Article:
Your sleep hygiene “recipe” may be different from mine. According to the American Academy of Sleep Medicine, making some of these slight adjustments could make the difference between sound sleep and a restless night:
- Keep a consistent sleep schedule. Get up at the same time every day, even on weekends or during vacations.
- Set a bedtime that is early enough for you to get at least 7 hours of sleep.
- Don’t go to bed unless you are sleepy.
- If you don’t fall asleep after 20 minutes, get out of bed.
- Establish a relaxing bedtime routine.
- Use your bed only for sleep and sex.
- Make your bedroom quiet and relaxing.
- Keep the room at a comfortable, cool temperature. Learn how to stay cool while sleeping.
- Limit exposure to bright light in the evenings.
- Turn off electronic devices at least 30 minutes before bedtime. Blue light can affect your sleep.
- Don’t eat a large meal before bedtime. If you are hungry at night, eat a light, healthy snack.
- Exercise regularly and maintain a healthy diet.
- Avoid consuming caffeine in the late afternoon or evening.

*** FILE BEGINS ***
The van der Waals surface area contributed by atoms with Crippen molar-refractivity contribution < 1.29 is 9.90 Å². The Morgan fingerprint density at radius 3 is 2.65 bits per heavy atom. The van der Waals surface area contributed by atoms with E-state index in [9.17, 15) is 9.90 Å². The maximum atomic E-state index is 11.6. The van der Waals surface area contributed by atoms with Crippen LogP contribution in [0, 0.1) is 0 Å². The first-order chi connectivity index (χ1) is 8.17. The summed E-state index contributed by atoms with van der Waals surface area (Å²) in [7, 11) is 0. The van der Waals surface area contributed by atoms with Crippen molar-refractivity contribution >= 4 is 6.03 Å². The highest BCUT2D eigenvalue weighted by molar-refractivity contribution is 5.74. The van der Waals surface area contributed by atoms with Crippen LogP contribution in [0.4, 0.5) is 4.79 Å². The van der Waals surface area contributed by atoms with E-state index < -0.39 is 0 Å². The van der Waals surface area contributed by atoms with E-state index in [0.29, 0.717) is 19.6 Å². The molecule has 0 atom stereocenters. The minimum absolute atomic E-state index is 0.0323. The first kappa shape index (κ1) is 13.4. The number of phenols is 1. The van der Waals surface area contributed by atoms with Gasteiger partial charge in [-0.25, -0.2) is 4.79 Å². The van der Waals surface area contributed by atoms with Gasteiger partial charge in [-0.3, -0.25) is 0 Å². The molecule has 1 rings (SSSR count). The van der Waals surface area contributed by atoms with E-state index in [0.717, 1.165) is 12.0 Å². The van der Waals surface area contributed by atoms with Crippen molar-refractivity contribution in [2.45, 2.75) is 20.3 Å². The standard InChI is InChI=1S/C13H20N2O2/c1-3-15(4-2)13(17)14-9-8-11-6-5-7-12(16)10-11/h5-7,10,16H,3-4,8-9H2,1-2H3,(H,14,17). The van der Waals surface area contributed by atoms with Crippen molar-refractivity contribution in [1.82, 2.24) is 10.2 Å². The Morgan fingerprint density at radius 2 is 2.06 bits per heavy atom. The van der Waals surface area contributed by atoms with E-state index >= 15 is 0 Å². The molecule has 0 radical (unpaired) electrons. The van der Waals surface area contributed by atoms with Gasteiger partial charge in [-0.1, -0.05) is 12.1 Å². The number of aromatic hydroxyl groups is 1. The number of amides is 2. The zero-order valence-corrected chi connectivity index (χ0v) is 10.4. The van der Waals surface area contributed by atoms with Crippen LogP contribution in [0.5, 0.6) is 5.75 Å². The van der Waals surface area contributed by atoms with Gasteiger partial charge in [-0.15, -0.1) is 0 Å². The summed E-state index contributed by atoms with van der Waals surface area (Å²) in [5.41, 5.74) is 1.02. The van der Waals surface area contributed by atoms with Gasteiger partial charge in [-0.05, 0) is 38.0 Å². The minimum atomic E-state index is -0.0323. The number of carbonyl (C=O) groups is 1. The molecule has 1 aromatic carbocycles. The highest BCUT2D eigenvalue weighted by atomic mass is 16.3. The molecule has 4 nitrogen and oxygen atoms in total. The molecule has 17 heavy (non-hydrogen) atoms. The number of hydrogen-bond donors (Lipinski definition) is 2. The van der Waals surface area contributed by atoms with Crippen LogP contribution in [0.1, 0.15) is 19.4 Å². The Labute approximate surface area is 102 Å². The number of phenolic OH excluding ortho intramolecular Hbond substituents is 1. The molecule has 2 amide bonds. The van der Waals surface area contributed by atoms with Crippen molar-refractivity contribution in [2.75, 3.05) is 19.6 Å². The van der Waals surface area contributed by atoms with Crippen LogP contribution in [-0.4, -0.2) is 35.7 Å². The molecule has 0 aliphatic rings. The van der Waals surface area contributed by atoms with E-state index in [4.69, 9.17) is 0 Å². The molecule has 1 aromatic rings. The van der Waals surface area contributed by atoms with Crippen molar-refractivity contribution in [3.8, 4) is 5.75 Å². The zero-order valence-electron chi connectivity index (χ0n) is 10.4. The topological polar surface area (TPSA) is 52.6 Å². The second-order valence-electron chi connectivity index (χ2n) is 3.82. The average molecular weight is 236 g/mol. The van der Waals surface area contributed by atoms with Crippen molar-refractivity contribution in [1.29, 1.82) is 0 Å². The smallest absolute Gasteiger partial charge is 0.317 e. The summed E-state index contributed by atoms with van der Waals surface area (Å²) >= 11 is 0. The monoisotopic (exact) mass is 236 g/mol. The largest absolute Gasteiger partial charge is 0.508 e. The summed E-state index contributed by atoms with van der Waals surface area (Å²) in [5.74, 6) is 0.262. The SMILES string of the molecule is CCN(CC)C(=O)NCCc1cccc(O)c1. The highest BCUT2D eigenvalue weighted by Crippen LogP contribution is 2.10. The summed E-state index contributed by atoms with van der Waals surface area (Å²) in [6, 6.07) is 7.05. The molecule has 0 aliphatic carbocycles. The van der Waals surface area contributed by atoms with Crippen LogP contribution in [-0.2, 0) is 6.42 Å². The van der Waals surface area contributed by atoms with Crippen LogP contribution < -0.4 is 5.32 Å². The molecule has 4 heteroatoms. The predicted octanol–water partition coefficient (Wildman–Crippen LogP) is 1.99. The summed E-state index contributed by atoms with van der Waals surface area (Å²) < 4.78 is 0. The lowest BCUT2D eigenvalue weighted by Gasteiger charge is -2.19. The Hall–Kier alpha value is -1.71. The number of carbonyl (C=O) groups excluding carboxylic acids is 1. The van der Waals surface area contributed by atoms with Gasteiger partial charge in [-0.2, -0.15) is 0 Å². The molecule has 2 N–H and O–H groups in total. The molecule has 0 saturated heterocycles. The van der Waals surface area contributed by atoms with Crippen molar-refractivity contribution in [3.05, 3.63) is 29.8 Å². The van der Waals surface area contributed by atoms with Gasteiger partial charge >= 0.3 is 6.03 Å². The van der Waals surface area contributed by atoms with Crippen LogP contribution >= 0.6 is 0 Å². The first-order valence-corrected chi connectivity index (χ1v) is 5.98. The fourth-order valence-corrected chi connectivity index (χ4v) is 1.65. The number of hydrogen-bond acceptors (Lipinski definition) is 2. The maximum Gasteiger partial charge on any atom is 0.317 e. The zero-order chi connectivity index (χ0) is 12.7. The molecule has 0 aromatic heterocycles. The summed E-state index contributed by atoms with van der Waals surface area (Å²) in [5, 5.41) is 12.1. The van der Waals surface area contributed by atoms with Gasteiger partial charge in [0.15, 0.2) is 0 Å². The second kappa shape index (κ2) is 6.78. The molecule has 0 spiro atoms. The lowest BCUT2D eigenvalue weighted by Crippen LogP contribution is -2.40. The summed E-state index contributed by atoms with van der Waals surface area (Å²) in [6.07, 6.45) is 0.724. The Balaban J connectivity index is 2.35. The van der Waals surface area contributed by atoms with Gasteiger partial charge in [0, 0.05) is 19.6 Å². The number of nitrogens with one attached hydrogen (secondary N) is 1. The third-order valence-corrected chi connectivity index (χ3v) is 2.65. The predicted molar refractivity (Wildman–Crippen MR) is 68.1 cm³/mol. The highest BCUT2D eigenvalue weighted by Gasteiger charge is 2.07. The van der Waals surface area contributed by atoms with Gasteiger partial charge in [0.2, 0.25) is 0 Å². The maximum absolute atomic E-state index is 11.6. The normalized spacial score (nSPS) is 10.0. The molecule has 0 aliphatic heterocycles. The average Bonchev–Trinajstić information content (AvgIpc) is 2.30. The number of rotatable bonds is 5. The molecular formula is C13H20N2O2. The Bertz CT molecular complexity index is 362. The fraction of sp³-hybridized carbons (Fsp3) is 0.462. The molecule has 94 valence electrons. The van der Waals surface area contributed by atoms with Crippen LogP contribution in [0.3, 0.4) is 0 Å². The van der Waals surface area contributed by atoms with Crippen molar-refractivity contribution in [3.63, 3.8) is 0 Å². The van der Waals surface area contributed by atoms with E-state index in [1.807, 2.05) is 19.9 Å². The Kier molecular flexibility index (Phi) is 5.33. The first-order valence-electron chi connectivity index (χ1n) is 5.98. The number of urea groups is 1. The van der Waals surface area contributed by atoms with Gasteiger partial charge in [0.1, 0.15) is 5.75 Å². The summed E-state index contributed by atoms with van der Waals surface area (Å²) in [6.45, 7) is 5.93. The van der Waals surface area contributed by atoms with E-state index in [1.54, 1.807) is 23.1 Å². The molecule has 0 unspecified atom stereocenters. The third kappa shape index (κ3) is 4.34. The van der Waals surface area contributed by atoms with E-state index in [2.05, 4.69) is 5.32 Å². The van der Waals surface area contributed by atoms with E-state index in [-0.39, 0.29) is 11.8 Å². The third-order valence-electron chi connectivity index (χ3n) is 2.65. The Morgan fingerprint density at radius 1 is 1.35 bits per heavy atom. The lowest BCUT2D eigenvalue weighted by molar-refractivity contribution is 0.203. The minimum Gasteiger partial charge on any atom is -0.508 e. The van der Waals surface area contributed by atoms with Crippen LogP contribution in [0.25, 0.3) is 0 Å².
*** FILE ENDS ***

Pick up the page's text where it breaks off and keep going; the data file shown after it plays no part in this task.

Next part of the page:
- Avoid consuming alcohol before bedtime. Learn more about alcohol and sleep quality.
- Reduce your fluid intake before bedtime.
Creating good sleeping habits is essential for your baby's physical and emotional well-being.  Don't forget that nighttime rituals are imperative, so make sure there is a chance to bond as a family at the end of a long day.
Make Time for a Nap
Finding time can be challenging, but experts recommend that you should try and take a nap when the baby is sleeping. Whether it's a short nap ranging from 10 to 30 minutes  or a longer power nap, they can help you recharge. A study showed that taking a nap can help reduce stress levels.  Learn more about the benefits as they can help your physical and mental health.
Pick Your Priorities
The first way for new mothers to feel more well-rested is to choose which buckets to fill. This is advice that my good friend Danielle shared with me years ago — and it’s a practical approach to helping me find balance even to this day! She decided she had to pick her priorities. She told me that every morning she holds up five fingers on her left hand, representing which buckets will get filled that day.